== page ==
Zimbabwe blocked possible IMF aid abuse: Biti

Zimbabwe’s Finance Minister Tendai Biti said yesterday he had blocked possible “unprocedural use” of IMF aid allocated to the country under a global assistance agreement for member states hit by a global crisis.
Biti dismissed as “rubbish” reports in state media that he had written to the International Monetary Fund effectively rejecting over $500 million (R3673 million) in IMF special drawing rights extended to Zimbabwe because Harare has external debts of about $5.7 billion (R41 billion), Reuters reports.
“That is rubbish. I did not block (the aid),” he told a news conference he called to address what he termed unjustified excitement over the IMF allocation.
“What I blocked are efforts to unprocedurally convert and to liquidate the SDRs into cash,” Biti charged. But he refused to name the culprits.
Biti, a senior figure of the Movement for Democratic Change opposed to President Robert Mugabe’s ZANU-PF party, has been fighting a bitter turf war with the president’s allies, especially central bank Governor Gideon Gono, since the MDC joined ZANU-PF in a power-sharing government in February.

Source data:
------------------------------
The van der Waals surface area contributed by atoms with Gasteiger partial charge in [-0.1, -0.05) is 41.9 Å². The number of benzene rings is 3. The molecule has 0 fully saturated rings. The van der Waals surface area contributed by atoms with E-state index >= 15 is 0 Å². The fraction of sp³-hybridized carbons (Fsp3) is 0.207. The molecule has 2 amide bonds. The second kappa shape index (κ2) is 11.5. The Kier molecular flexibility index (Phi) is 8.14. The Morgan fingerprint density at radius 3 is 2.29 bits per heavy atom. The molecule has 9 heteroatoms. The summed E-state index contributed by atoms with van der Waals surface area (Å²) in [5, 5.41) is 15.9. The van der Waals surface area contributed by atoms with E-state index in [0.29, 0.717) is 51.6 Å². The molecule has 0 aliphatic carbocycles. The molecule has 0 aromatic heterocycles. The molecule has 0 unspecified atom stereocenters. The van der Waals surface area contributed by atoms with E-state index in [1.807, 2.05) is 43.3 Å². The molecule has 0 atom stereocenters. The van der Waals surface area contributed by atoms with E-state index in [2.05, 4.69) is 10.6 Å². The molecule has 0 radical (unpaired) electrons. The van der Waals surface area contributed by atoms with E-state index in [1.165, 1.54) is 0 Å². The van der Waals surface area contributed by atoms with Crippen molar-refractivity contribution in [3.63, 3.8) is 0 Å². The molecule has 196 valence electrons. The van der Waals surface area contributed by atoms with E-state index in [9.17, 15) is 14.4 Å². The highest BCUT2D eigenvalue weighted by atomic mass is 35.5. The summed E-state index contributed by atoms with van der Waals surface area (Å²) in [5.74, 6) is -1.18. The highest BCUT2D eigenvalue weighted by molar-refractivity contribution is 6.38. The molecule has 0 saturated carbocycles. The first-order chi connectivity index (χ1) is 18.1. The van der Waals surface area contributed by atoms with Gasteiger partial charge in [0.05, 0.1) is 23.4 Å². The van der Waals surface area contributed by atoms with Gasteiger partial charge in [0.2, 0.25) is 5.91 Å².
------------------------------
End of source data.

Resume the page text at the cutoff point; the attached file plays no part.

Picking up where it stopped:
The IMF said on September 4 that it had transferred around $400 million (R2939 million) in IMF special drawing rights to Zimbabwe under a $250 billion (R1836 billion) agreement to bolster the reserves of the fund’s 186 member countries.
The fund said however it would withhold another $102 million (R749 million) of Zimbabwe’s allocation by placing it in escrow until the country had cleared its $140 million (R1028 million) IMF debt.
Biti said yesterday it was common knowledge that Zimbabwe was broke and had no foreign reserves, and that the economy was struggling to get off the ground after a decade in crisis.
“This is the net position of Zimbabwe and so we have to use any money that we get very carefully, under a proper fiscal plan,” he said.
Biti said he was recommending that the government uses the IMF allocation mainly to rehabilitate Zimbabwe’s dilapidated infrastructure, including roads, water resources, phone and electricity network.
Zimbabwe has suffered a decade of economic meltdown, worsened by the withdrawal of Western funding over policy differences with Mugabe’s previous administration, before he formed the unity government with rival MDC leader Morgan Tsvangirai, now prime minister.

Pic: Zimbabwe Finance Minister- Tendai Biti